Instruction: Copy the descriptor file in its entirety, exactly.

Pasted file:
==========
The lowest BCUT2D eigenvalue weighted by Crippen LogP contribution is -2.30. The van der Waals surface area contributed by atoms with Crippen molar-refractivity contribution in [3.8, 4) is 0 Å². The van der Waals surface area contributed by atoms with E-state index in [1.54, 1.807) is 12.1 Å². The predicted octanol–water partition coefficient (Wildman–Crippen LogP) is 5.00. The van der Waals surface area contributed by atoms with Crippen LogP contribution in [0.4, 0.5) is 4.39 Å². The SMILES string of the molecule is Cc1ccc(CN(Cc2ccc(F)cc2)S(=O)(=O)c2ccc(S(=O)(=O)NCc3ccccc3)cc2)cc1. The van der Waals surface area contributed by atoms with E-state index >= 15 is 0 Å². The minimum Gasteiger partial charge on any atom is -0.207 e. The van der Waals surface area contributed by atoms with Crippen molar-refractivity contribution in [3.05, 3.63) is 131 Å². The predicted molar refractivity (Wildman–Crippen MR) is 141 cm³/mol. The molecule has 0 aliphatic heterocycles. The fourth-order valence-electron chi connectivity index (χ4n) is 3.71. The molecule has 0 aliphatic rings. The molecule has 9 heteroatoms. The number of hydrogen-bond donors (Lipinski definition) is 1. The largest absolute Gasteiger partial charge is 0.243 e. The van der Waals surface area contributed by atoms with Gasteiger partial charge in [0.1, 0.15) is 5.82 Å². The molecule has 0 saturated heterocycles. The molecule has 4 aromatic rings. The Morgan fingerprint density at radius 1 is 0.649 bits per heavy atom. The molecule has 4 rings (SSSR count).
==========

The lowest BCUT2D eigenvalue weighted by Crippen LogP contribution is -2.30. The van der Waals surface area contributed by atoms with Crippen molar-refractivity contribution in [3.8, 4) is 0 Å². The van der Waals surface area contributed by atoms with E-state index in [1.54, 1.807) is 12.1 Å². The predicted octanol–water partition coefficient (Wildman–Crippen LogP) is 5.00. The van der Waals surface area contributed by atoms with Crippen LogP contribution in [0.4, 0.5) is 4.39 Å². The SMILES string of the molecule is Cc1ccc(CN(Cc2ccc(F)cc2)S(=O)(=O)c2ccc(S(=O)(=O)NCc3ccccc3)cc2)cc1. The van der Waals surface area contributed by atoms with E-state index >= 15 is 0 Å². The minimum Gasteiger partial charge on any atom is -0.207 e. The van der Waals surface area contributed by atoms with Crippen molar-refractivity contribution in [3.05, 3.63) is 131 Å². The predicted molar refractivity (Wildman–Crippen MR) is 141 cm³/mol. The molecule has 0 aliphatic heterocycles. The fourth-order valence-electron chi connectivity index (χ4n) is 3.71. The molecule has 0 aliphatic rings. The molecule has 9 heteroatoms. The number of hydrogen-bond donors (Lipinski definition) is 1. The largest absolute Gasteiger partial charge is 0.243 e. The van der Waals surface area contributed by atoms with Gasteiger partial charge in [0.1, 0.15) is 5.82 Å². The molecule has 0 saturated heterocycles. The molecule has 4 aromatic rings. The Morgan fingerprint density at radius 1 is 0.649 bits per heavy atom. The molecule has 4 rings (SSSR count).